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State report cards bill will be improved; testing bill passed through committee

Susan Tebben, Ohio Capital Journal |

Update 03/17/21

The Ohio Senate passed a bill to modify standardized testing, allowing different pathways for current juniors and seniors to graduate amid a pandemic school year. The House concurred on the changes the same day.

The bill also reinstated an emergency clause to the bill that the House removed in their initial vote on the measure. “If we pass this without the emergency clause, this will happen after the school year is over,” said state Sen. Andrew Brenner, R-Powell.

The emergency clause allows the bill to take effect immediately after the governor signs the bill, rather than 90-days after, as is typical for bills without an emergency clause.

Juniors and seniors will be able to take or retake high school end-of-course exams if they were unable to take them, and those scores can be used as a final grade, in a change to the House bill, Brenner said.

Graduation will also be possible for those who earn the Ohio Means Jobs readiness seal, along with the minimum curriculum requirements. To receive the seal on a high school diploma, students “must demonstrate certain professional skills required for success in the workplace,” according to the Ohio Means Jobs site explaining the seal.

That amendment was introduced by state Sen. Theresa Fedor, D-Toledo, as a way to make work done during the pandemic beneficial to students.

“This change will help students who have already had to work, and many were considered essential workers during our pandemic, and they have already developed professional relationships and additional demonstration of soft skills like professionalism and critical thinking,” Fedor said during Wednesday’s Senate session.


Two bills hoping to make changes to Ohio’s education system, one immediately and one seeking long-term change, faced legislative questioning on Tuesday.

The Ohio Senate Primary and Secondary Education Committee passed a bill that to alter the state’s standardized testing plan.

Meanwhile, a bill introduced last week that would overhaul the state’s report card system was brought to the House Primary and Secondary Committee by its sponsors, with acknowledgment that the bill would be subject to change.

“We know this bill’s not perfect right, because it’s the beginning stages of a bill,” said cosponsor state Rep. Don Jones, R-Freeport.

One criticism was a reduction in the number of gifted students in a district that would trigger that district to report information on their gifted program. The districts would only need to report the information if there is at least 20 students considered gifted within that district.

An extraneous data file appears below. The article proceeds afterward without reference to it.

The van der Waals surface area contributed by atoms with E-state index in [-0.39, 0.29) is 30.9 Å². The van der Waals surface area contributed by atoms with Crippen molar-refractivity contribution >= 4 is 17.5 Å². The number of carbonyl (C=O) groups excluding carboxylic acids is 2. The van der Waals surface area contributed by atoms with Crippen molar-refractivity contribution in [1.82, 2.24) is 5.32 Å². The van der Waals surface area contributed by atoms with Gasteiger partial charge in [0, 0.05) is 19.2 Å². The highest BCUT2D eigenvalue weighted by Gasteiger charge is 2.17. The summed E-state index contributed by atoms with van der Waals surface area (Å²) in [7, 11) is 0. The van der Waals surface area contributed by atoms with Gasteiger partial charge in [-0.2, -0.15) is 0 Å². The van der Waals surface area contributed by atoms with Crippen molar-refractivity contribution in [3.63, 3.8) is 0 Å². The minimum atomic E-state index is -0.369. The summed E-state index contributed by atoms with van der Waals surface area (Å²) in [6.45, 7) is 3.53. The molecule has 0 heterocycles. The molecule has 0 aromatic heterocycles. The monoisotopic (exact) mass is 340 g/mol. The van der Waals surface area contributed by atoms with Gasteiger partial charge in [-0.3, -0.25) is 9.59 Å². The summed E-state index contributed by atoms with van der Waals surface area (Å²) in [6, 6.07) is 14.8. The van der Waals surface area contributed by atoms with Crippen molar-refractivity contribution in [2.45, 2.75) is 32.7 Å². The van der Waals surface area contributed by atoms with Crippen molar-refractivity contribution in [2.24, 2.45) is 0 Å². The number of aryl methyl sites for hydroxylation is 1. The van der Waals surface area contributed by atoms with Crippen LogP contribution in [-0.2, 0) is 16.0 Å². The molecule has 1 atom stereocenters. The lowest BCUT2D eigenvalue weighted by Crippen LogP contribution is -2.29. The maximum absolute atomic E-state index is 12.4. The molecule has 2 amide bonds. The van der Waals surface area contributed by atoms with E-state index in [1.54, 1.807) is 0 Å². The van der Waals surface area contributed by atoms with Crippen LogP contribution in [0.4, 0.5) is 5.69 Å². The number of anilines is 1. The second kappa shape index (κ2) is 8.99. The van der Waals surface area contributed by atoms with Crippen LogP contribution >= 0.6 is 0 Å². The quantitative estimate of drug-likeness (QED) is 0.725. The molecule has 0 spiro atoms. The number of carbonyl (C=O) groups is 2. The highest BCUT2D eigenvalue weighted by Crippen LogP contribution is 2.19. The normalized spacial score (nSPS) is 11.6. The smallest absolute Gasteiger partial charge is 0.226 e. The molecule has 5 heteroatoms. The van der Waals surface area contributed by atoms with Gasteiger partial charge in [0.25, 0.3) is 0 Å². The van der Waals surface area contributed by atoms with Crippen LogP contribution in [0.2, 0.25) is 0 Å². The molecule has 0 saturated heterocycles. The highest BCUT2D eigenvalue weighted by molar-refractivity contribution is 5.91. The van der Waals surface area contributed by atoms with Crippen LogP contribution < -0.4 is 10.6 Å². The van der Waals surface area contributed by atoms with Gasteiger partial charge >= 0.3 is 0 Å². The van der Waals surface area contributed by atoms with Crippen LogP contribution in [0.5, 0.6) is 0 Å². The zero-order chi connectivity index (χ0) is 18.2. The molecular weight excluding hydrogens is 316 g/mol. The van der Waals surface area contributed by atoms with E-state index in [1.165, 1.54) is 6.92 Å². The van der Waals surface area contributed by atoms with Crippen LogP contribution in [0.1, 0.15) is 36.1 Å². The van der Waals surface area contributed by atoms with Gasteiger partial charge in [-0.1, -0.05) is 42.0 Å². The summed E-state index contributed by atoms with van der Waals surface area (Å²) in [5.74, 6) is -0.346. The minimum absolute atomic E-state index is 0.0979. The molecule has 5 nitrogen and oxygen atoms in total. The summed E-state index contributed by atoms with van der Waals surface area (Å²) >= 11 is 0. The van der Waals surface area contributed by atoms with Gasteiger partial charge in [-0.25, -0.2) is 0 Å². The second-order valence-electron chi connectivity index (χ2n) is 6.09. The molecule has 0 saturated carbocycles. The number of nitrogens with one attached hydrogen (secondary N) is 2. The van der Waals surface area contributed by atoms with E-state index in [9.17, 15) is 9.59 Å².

“A lot of districts are smaller and may not have that many, and yet that seems to be an important measure and information for the parents of students in that district,” said state Rep. Mary Lightbody, D-Westerville.

Jones said bill sponsors plan to meet with the Ohio Association for Gifted Children tomorrow to work on that element of the bill.

The bill’s measurement of students will be delayed for the same reason sponsors of a state testing bill are trying to modify standardized testing across the state, being conducted in the pandemic-shortened school year.

“For some schools, we don’t want to start measuring them right away because, let’s face it, we’ve got a learning gap that we’re going to have to try to fill in the 21-22 school year,” Jones told the committee.

As state report card discussions went on, Senate Primary and Secondary Education Committee passed the bill that would change the state’s standardized testing plan, which typically informs state report cards.

The bill, which extends the time allowed to take and report state and federally mandated standardized testing, was passed after it was amended to include the emergency clause the House did not approve as they passed the bill.

One exception to the state testing extensions was for third-grade reading assessment. Sponsors of the bill said previously that the assessment couldn’t be moved because it determines progression to fourth grade.

That bill now heads to the full Senate for a vote.

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